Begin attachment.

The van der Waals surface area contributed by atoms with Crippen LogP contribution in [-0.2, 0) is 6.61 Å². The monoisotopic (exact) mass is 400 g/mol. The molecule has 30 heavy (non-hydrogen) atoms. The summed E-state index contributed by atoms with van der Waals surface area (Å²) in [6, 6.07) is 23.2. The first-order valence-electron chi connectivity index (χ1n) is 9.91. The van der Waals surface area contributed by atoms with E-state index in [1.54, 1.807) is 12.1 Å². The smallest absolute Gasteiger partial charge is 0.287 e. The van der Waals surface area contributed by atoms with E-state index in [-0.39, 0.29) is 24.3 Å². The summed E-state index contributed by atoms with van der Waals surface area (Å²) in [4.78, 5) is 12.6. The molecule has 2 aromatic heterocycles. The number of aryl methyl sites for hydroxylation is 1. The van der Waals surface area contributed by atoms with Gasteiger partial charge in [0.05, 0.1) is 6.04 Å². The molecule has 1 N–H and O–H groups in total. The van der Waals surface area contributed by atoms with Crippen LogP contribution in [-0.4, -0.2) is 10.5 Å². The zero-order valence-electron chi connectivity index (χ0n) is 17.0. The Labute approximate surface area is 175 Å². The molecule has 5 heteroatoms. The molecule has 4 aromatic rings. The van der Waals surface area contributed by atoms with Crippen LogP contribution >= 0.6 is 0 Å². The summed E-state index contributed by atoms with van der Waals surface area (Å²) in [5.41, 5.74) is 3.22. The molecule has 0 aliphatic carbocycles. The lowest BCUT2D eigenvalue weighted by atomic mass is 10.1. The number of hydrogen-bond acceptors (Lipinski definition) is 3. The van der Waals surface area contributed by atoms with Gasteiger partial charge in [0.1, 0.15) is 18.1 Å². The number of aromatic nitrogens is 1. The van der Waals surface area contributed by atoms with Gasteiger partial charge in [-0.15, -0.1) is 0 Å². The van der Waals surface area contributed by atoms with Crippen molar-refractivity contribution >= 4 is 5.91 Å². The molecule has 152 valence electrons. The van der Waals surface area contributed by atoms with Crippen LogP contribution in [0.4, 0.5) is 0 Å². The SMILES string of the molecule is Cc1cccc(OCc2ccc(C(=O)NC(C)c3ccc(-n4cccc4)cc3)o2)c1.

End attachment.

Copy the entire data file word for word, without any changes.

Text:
The van der Waals surface area contributed by atoms with Crippen LogP contribution in [-0.2, 0) is 6.61 Å². The monoisotopic (exact) mass is 400 g/mol. The molecule has 30 heavy (non-hydrogen) atoms. The summed E-state index contributed by atoms with van der Waals surface area (Å²) in [6, 6.07) is 23.2. The first-order valence-electron chi connectivity index (χ1n) is 9.91. The van der Waals surface area contributed by atoms with E-state index in [1.54, 1.807) is 12.1 Å². The smallest absolute Gasteiger partial charge is 0.287 e. The van der Waals surface area contributed by atoms with E-state index in [-0.39, 0.29) is 24.3 Å². The summed E-state index contributed by atoms with van der Waals surface area (Å²) in [4.78, 5) is 12.6. The molecule has 2 aromatic heterocycles. The number of aryl methyl sites for hydroxylation is 1. The van der Waals surface area contributed by atoms with Gasteiger partial charge in [0.05, 0.1) is 6.04 Å². The molecule has 1 N–H and O–H groups in total. The van der Waals surface area contributed by atoms with Crippen LogP contribution in [-0.4, -0.2) is 10.5 Å². The zero-order valence-electron chi connectivity index (χ0n) is 17.0. The Labute approximate surface area is 175 Å². The molecule has 5 heteroatoms. The molecule has 4 aromatic rings. The van der Waals surface area contributed by atoms with Crippen LogP contribution >= 0.6 is 0 Å². The summed E-state index contributed by atoms with van der Waals surface area (Å²) in [5.41, 5.74) is 3.22. The molecule has 0 aliphatic carbocycles. The lowest BCUT2D eigenvalue weighted by atomic mass is 10.1. The number of hydrogen-bond acceptors (Lipinski definition) is 3. The van der Waals surface area contributed by atoms with Gasteiger partial charge in [0.1, 0.15) is 18.1 Å². The number of aromatic nitrogens is 1. The van der Waals surface area contributed by atoms with Gasteiger partial charge in [-0.15, -0.1) is 0 Å². The van der Waals surface area contributed by atoms with Crippen molar-refractivity contribution >= 4 is 5.91 Å². The molecule has 152 valence electrons. The van der Waals surface area contributed by atoms with Crippen LogP contribution in [0.4, 0.5) is 0 Å². The SMILES string of the molecule is Cc1cccc(OCc2ccc(C(=O)NC(C)c3ccc(-n4cccc4)cc3)o2)c1.